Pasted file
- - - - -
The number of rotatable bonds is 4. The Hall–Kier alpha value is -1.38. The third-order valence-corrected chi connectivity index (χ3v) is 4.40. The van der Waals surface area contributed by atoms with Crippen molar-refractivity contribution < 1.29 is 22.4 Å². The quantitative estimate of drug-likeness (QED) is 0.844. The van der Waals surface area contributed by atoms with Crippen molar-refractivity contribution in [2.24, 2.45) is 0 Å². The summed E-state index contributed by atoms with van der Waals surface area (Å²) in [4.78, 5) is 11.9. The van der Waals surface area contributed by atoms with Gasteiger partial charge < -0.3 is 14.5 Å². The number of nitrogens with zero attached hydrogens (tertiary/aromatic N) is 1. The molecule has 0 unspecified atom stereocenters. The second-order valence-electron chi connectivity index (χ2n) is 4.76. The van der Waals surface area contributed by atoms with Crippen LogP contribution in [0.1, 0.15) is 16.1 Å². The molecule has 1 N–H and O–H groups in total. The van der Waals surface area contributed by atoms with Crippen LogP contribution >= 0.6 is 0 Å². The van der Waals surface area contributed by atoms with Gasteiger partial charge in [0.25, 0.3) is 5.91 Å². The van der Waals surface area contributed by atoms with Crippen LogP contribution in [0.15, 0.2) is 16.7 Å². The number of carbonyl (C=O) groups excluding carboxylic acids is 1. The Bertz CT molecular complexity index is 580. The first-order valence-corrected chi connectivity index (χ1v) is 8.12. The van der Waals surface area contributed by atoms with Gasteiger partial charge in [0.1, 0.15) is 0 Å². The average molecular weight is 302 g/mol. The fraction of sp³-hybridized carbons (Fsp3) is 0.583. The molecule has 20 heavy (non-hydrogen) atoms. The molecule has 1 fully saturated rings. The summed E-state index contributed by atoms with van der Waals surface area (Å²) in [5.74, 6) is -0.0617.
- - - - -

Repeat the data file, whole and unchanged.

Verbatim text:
The number of rotatable bonds is 4. The Hall–Kier alpha value is -1.38. The third-order valence-corrected chi connectivity index (χ3v) is 4.40. The van der Waals surface area contributed by atoms with Crippen molar-refractivity contribution < 1.29 is 22.4 Å². The quantitative estimate of drug-likeness (QED) is 0.844. The van der Waals surface area contributed by atoms with Crippen molar-refractivity contribution in [2.24, 2.45) is 0 Å². The summed E-state index contributed by atoms with van der Waals surface area (Å²) in [4.78, 5) is 11.9. The van der Waals surface area contributed by atoms with Gasteiger partial charge < -0.3 is 14.5 Å². The number of nitrogens with zero attached hydrogens (tertiary/aromatic N) is 1. The molecule has 0 unspecified atom stereocenters. The second-order valence-electron chi connectivity index (χ2n) is 4.76. The van der Waals surface area contributed by atoms with Crippen LogP contribution in [0.1, 0.15) is 16.1 Å². The molecule has 1 N–H and O–H groups in total. The van der Waals surface area contributed by atoms with Crippen LogP contribution >= 0.6 is 0 Å². The van der Waals surface area contributed by atoms with Gasteiger partial charge in [0.25, 0.3) is 5.91 Å². The van der Waals surface area contributed by atoms with Crippen LogP contribution in [0.15, 0.2) is 16.7 Å². The number of carbonyl (C=O) groups excluding carboxylic acids is 1. The Bertz CT molecular complexity index is 580. The first-order valence-corrected chi connectivity index (χ1v) is 8.12. The van der Waals surface area contributed by atoms with Gasteiger partial charge in [0.1, 0.15) is 0 Å². The average molecular weight is 302 g/mol. The fraction of sp³-hybridized carbons (Fsp3) is 0.583. The molecule has 20 heavy (non-hydrogen) atoms. The molecule has 1 fully saturated rings. The summed E-state index contributed by atoms with van der Waals surface area (Å²) in [5.74, 6) is -0.0617.